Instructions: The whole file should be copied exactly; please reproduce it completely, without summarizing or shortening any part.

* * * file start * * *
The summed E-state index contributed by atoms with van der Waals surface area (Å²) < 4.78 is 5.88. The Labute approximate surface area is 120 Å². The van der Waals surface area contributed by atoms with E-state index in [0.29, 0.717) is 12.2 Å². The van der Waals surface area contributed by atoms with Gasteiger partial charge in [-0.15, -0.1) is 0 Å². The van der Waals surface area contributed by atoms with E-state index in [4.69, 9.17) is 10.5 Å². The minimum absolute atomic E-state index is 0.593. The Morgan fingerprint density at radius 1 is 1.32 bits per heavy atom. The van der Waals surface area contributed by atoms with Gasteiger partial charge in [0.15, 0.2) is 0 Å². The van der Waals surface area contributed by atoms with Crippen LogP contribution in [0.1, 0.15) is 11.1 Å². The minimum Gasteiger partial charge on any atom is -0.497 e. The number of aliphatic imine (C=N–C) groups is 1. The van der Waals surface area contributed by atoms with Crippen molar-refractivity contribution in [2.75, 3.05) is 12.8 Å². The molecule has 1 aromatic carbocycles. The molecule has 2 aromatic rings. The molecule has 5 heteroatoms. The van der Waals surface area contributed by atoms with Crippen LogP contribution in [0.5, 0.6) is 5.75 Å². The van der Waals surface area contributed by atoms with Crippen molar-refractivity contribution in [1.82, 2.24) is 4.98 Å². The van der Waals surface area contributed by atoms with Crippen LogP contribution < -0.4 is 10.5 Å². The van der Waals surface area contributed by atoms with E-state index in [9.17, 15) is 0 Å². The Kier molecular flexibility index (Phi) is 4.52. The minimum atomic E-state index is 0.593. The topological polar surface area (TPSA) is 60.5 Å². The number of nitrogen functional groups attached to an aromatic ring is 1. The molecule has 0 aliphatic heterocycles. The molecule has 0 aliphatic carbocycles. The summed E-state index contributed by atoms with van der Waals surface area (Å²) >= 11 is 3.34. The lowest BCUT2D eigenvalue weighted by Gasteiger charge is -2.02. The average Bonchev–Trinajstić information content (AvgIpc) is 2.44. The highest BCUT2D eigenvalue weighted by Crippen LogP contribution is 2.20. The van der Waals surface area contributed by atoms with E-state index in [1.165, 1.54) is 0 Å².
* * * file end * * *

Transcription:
The summed E-state index contributed by atoms with van der Waals surface area (Å²) < 4.78 is 5.88. The Labute approximate surface area is 120 Å². The van der Waals surface area contributed by atoms with E-state index in [0.29, 0.717) is 12.2 Å². The van der Waals surface area contributed by atoms with Gasteiger partial charge in [-0.15, -0.1) is 0 Å². The van der Waals surface area contributed by atoms with E-state index in [4.69, 9.17) is 10.5 Å². The minimum absolute atomic E-state index is 0.593. The Morgan fingerprint density at radius 1 is 1.32 bits per heavy atom. The van der Waals surface area contributed by atoms with Gasteiger partial charge in [0.15, 0.2) is 0 Å². The van der Waals surface area contributed by atoms with Crippen LogP contribution in [0.1, 0.15) is 11.1 Å². The minimum Gasteiger partial charge on any atom is -0.497 e. The number of aliphatic imine (C=N–C) groups is 1. The van der Waals surface area contributed by atoms with Crippen molar-refractivity contribution in [2.75, 3.05) is 12.8 Å². The molecule has 1 aromatic carbocycles. The molecule has 2 aromatic rings. The molecule has 5 heteroatoms. The van der Waals surface area contributed by atoms with Crippen LogP contribution in [0.5, 0.6) is 5.75 Å². The van der Waals surface area contributed by atoms with Crippen molar-refractivity contribution in [1.82, 2.24) is 4.98 Å². The van der Waals surface area contributed by atoms with Crippen LogP contribution < -0.4 is 10.5 Å². The van der Waals surface area contributed by atoms with E-state index in [9.17, 15) is 0 Å². The Kier molecular flexibility index (Phi) is 4.52. The minimum atomic E-state index is 0.593. The topological polar surface area (TPSA) is 60.5 Å². The number of nitrogen functional groups attached to an aromatic ring is 1. The molecule has 0 aliphatic heterocycles. The molecule has 0 aliphatic carbocycles. The summed E-state index contributed by atoms with van der Waals surface area (Å²) >= 11 is 3.34. The lowest BCUT2D eigenvalue weighted by Gasteiger charge is -2.02. The average Bonchev–Trinajstić information content (AvgIpc) is 2.44. The highest BCUT2D eigenvalue weighted by Crippen LogP contribution is 2.20. The van der Waals surface area contributed by atoms with E-state index in [1.165, 1.54) is 0 Å².